Thursday, December 10, 2015

December 2015 SDADA Column

Since June 16, 2015, one person has been on the news virtually every night. Every Sunday he is on some (or all) of the Sunday morning news shows (often on the phone!). His presence has made typically uninteresting early campaign debates “must see” TV. Despite pledging to spend as much as $1 billion on his campaign, he has spent less than $2 million as of the most recent election reports.

But why would Donald Trump spend any more than that? That attention has propelled Trump to the top of virtually every national and early-state poll. Facebook has a tool (Facebook Signal) that journalists use to identify trends, photos, videos and posts from Facebook and Instagram for use in their storytelling and reporting. According to Facebook Signal, he is responsible for 80 percent (or more) of the conversation around the 2016 presidential race on any given day.

Love him or loathe him, Trump could teach all of us a thing or two about getting free publicity. I would love to see a dollar value for the publicity that he has gotten the past six months. Which raises the question: Is all publicity is good publicity?

I don’t know what will happen in the Republican race over the next six months but I do know we can count on two things: we will see much, much more of “The Donald” and it won’t be boring!

Consumer Finance Protection Bureau Gets Thrashing in Press

Since the House of Representatives voted to pass H.R. 1737, the Reforming CFPB Auto Financing Guidance Act, on Nov. 18, 2015, the CFPB has been deservedly ridiculed in the media. Many news outlets have found the CFPB actions so onerous that they have called for most drastic actions.

The Wall Street Journal has been particularly pointed in its criticism as they published an opinion piece entitled “Shouting ‘Racism’ Is a Career Move” in which they detail how the CFPB justified framing people for crimes they didn’t commit presumably if it serves a policy or political agenda. The WSJ also posted a video entitled “Consumer Financial Profiling Bureau” on their website in which they discuss the federal enforcement agency’s flawed model of racial discrimination in auto lending. Then on December 9, the WSJ followed up with “The Consumer Bureau Cover-Up” in which they suggest that the CFPB knew their data showing racial bias was false but sued anyway.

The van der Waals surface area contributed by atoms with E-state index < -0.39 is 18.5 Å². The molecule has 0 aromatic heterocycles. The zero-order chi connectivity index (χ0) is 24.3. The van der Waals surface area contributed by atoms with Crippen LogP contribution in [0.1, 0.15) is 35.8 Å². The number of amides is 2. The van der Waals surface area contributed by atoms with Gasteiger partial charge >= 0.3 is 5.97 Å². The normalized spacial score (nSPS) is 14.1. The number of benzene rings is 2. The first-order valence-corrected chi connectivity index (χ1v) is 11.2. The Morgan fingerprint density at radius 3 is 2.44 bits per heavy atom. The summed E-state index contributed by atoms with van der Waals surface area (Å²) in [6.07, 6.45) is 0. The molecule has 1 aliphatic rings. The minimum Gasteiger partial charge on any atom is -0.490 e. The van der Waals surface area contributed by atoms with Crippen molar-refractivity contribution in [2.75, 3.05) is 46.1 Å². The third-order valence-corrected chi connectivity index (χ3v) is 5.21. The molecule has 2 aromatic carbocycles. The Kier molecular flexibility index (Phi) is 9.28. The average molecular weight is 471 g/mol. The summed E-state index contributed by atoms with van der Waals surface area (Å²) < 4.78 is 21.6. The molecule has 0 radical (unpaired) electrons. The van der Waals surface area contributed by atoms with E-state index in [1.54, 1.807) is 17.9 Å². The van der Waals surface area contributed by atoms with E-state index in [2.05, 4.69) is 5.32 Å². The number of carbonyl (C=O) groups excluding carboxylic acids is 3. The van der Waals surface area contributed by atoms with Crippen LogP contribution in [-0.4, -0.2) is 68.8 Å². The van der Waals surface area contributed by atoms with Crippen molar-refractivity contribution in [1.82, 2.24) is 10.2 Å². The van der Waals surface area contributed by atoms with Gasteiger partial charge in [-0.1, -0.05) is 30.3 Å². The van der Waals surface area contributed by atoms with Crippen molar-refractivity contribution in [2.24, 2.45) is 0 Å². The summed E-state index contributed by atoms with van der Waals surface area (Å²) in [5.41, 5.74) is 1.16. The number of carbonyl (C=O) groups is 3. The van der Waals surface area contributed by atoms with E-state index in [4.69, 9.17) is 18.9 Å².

U.S. News and World Report published a December 2 article entitled “Take Away the CFPB's Keys” in which they rip the CFPB for overreach and call for the abolition of the federal agency. They praise Congress for their bipartisan rebuke of the CFPB and ordering it to ensure that a cost impact and other real studies are conducted before this kind of policy can take effect.

All of this criticism of the CFPB has me crying crocodile tears! I only wish I have had the chance to shed these tears five years ago!

New York Times Takes Cheap Shot at Auto Dealers

The New York Times published an article in their December 1 issue suggesting that car dealers won’t sell electric cars. They could not cite any reasons why we might not be interested in selling electric vehicles but we were the reason electric cars haven’t reached the heights they were supposed to.

Peter Welch, president of NADA, wrote a Letter to the Editor, published in the December 9 issue of the NYT. In it, he explains that dealers sell what consumers want and the reality is that electric vehicles — and the infrastructure that supports them — unfortunately do not yet suit the needs, desires or budgets of most car buyers.

ICYMI (In Case You Missed It…)

Dealers accused of running a monopoly?

Do you remember this Saturday Night Live skit about bows on cars?

Are people ready to buy cars through vending machines?

Hey boss – what do I do with the $50,000 cash I found in this trade-in?

This New Yorker was scammed in Billings by fake auto dealership.

Woman destroys her husband's car after catching him with his mistress.

Sunday, December 6, 2015

2015 Knust Kronicle

2015 Knust Kronicle

Merry Christmas and Happy New Year from the Knusts!

Click here to see the 2015 Knust Kronicle

You can find previous Knust Kronicles and Christmas letters here.